That afternoon, the troupe played a very popular tale from the Han dynasty (202 B.C.-220 A.D.), Three Times Caught, Three Times Freed. A general’s son defeats an enemy of his father. This enemy has a warrior daughter (played by a man). She fights the general’s son and defeats him. But she loves him so she frees him. His pride, wounded because he has been defeated by a woman, makes him challenge her again. Three times they fight, three times the woman wins, three times she releases her prisoner. Finally, they marry.
This repetitious story has its roots in old exorcistic rituals and spring fertility dances, and reverberates with regenerative energies. Shadows of the old rituals can be felt in the restated victories of the woman, her generosity to the vanquished, and his obstinate hostility ultimately transformed into marriage. Spectators react happily to the masks, the vigor of the performances, the sexual themes implicit in the woman subjugating the man and the basic life-affirming outcome of the story.
Dixi’s function, like nuoxi’s, is to drive away evil and guarantee fertility, longevity and prosperity. It is probable that these ritual theatres are linked not only to Indian and Japanese theatre but to the shamanism of central Asia, Mongolia and Siberia.
In Qilungtun these themes were not much on my mind. As a theatre director I focused on the arena staging, the vigorous style of declaiming lines (so far from the courtliness of jingju), the beauty of the masks and the peculiar way they were used. Also of interest was the troupe’s director, an old man who often anxiously whispered dialogue and stage directions to performers to keep them from slipping off the mark. I was struck also by the precision of the dancing and singing, the integration of music and drama, and the choices individual spectators made in the ways they participated in the performance- from rapt attention to dropping in only for short takes.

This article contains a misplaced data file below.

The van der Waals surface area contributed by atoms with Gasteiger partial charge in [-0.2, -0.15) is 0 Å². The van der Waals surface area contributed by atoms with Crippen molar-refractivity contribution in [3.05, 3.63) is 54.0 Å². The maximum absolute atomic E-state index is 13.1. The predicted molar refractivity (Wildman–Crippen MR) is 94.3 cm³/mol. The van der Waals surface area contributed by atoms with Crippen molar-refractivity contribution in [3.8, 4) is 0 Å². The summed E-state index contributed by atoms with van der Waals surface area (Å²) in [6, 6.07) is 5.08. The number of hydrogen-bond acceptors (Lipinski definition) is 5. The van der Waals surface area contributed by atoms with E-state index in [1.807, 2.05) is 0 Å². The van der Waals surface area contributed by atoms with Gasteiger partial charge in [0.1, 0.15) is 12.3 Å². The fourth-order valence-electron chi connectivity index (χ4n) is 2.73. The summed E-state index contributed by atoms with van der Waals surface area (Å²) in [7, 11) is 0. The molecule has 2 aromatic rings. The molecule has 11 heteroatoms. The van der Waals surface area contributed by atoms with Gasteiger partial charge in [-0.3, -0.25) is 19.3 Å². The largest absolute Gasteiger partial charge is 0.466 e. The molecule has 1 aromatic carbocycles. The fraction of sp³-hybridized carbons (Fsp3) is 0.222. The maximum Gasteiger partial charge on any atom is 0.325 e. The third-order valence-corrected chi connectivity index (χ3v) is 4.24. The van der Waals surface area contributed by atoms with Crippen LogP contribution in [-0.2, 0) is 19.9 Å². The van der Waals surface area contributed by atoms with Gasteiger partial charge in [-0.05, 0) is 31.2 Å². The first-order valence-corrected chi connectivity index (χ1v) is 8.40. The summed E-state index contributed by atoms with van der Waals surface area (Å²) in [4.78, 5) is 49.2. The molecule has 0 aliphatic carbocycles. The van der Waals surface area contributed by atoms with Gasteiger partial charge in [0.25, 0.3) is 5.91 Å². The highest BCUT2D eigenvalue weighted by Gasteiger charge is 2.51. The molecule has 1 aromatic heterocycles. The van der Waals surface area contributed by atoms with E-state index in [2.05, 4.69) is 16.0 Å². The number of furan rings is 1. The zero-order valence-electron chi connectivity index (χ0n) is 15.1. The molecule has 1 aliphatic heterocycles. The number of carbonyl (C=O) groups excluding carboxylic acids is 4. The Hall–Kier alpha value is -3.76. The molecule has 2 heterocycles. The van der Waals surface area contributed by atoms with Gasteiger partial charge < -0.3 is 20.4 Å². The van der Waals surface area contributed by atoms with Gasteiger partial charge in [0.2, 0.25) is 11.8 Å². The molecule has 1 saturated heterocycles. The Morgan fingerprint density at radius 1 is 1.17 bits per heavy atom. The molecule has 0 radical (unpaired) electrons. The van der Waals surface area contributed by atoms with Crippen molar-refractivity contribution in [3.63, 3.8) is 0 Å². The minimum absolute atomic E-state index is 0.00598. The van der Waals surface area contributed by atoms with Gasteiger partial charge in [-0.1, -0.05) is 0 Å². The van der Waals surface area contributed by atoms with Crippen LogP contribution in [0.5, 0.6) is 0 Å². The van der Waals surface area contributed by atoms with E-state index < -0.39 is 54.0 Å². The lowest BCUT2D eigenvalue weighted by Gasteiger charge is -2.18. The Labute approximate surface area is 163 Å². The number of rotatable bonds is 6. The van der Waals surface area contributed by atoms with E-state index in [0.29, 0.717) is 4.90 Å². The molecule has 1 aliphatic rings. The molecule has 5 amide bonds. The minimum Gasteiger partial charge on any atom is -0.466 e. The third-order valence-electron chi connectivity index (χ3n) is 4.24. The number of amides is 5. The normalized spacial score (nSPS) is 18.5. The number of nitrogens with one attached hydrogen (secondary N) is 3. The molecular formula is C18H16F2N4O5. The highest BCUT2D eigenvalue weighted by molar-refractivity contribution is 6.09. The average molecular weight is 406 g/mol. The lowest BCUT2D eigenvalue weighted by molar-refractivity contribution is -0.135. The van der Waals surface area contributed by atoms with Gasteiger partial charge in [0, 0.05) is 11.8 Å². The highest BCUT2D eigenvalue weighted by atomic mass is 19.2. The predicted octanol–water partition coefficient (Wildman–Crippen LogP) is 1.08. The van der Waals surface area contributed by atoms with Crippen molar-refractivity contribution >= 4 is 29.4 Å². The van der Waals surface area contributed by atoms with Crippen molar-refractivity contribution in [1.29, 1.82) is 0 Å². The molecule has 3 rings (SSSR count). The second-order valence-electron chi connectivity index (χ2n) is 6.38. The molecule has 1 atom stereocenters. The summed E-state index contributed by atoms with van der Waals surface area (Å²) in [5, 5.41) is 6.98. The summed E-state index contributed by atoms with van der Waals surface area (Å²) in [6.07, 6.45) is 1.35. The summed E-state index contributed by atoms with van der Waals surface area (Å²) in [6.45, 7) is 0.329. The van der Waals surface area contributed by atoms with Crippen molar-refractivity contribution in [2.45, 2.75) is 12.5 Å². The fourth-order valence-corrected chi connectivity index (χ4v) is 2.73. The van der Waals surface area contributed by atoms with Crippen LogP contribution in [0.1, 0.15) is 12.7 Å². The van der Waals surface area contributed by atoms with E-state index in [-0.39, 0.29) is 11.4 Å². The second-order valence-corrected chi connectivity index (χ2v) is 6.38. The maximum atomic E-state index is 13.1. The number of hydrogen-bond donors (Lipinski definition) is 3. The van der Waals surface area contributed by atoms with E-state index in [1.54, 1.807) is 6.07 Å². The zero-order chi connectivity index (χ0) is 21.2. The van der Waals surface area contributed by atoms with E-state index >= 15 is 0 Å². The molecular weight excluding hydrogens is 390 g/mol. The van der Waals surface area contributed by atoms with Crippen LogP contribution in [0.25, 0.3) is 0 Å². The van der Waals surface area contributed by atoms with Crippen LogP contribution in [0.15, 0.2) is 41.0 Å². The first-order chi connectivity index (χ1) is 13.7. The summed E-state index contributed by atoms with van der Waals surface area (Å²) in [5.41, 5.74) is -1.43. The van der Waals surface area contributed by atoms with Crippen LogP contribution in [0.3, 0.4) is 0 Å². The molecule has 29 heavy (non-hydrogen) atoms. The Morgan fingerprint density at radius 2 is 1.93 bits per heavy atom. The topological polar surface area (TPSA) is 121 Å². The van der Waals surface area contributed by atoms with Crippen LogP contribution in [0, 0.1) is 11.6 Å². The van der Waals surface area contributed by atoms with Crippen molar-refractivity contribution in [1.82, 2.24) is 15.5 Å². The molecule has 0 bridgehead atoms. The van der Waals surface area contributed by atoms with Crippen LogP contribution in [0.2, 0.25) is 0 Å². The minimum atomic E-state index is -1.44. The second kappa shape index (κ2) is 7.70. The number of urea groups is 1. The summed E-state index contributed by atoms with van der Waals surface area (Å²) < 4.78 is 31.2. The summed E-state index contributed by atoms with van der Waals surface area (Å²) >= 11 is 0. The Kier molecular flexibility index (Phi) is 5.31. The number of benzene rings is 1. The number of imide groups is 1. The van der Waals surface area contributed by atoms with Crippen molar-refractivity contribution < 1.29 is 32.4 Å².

This precision of performance makes it possible for younger Chinese directors, writers and actors to integrate elements from some of China’s regional forms into modem theatre. For example, in Beijing I saw The Story of Sangshu Ping, a production combining traditional Chinese performing styles and storytelling with Western techniques. Cleverly using a revolving stage to depict four locales in the village of Sangshu Ping, the action told interlocking stories some of which were very critical of the ways things are in today’s Chinese countryside. Villagers falsely accuse a widower of murder, finally .arranging for his imprisonment so they can possess his land; a young girl is sold into a brutish marriage; there is lots of drunkenness.